Can you give us an example of a story from the five year stretch that we didn’t see in the film that we might see in a TV show?

CM: The thing that jumps my mind is the first thing most guys do in this industry when they make money is not buy a home, or buy life insurance. They would buy cars, and they’d post on these websites, these chat boards, I just a Saleen, I just bought a BMW. Literally these people would have their first car be a $300,000 car. They had so much money. And what was it George said, your dad used to say.

GG: Some people aren’t meant to have nice things.

CM: This is sort of the theme of the cable series is in that five year period I think some people aren’t meant to have nice things and here’s what happens when they get them.

GG: To me it was always a hoot. I believe in cutting actors loose, hire the right people and cut them loose. Don’t sit on them. The most fun was between Gabriel and Giovanni, I said, “Just imagine you’re these guys. What the fuck would you buy if you had $100 million?” So we were laughing and say “I get it,” and then they’d pick out their wardrobe with Sharon Davis, this insanely gifted costume designer, she’s done other movies for me. They would just buy the most outrageous shit. Did you see that thing with the skulls on it? And they would just show up on the set and it would be like, “Yeah, that’s perfect.” I couldn’t beat that.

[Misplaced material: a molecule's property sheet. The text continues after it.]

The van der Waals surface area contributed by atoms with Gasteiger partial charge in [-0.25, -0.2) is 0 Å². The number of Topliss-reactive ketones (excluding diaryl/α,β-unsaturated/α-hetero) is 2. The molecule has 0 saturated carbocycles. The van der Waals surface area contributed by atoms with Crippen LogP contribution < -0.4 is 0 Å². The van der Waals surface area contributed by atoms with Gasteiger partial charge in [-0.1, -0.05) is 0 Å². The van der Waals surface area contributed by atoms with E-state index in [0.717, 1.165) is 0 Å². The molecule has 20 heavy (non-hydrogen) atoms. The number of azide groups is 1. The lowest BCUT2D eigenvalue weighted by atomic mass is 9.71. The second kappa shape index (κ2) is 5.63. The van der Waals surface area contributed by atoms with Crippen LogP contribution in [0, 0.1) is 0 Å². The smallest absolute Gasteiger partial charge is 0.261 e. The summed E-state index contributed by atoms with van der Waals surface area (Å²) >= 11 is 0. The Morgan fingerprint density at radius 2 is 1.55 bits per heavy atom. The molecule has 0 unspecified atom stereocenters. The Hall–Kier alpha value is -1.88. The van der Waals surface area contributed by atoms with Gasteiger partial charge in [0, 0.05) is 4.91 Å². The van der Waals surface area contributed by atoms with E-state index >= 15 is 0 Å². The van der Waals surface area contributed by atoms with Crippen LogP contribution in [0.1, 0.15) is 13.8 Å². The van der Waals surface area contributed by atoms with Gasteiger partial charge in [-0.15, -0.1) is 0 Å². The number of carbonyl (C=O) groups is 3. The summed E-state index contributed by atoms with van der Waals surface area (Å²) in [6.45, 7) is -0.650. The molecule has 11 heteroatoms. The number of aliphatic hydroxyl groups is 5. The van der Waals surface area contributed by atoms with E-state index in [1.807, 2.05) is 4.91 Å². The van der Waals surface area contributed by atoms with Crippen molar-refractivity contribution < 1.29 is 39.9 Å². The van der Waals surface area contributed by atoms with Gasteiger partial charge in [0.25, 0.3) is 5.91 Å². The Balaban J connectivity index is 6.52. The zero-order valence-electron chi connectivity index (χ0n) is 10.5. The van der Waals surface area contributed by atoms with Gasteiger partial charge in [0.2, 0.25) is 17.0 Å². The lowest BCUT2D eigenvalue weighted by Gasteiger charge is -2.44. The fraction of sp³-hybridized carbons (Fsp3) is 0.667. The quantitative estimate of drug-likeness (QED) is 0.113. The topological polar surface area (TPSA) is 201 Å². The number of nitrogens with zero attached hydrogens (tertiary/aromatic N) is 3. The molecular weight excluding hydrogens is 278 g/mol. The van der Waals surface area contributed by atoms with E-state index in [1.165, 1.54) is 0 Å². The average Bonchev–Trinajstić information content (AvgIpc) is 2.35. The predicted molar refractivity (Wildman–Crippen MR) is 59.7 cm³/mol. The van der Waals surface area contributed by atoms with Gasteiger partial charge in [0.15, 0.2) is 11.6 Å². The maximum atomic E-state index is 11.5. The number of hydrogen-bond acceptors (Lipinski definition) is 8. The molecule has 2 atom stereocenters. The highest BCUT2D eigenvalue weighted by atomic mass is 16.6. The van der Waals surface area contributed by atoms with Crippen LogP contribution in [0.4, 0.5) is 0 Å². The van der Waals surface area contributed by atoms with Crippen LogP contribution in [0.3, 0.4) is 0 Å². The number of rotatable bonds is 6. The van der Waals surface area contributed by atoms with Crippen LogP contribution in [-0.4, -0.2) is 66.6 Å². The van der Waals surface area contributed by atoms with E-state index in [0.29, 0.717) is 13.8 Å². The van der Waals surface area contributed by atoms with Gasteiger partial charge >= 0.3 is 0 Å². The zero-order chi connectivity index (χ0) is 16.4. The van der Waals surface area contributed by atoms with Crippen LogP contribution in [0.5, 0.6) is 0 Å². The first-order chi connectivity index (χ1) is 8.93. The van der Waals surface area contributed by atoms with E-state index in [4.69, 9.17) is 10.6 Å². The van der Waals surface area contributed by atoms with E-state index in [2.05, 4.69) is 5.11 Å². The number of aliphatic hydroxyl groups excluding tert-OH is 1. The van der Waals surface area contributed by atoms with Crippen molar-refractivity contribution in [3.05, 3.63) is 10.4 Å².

CM: We laughed, everyday Gabriel showed up in a new costume. It was all Gabriel and Sharon. And the crossbow, did we tell you the crossbow story?

No.

CM: Giovanni walked up to me at about seven in the morning in location in Arizona. He came out of his trailer and I was standing on the curb and he said, “I’m gonna need a crossbow for this scene.” And I said, “You know we’re just shooting, it’s you and Gabriel and Luke in an office. You’re talking about a check.” “Yeah, I need a crossbow.” “Okay, George we need a crossbow.” So we did and it’s a very memorable and funny scene. That’s the stuff I love in films. I now watch films with a different eye and I like those little things.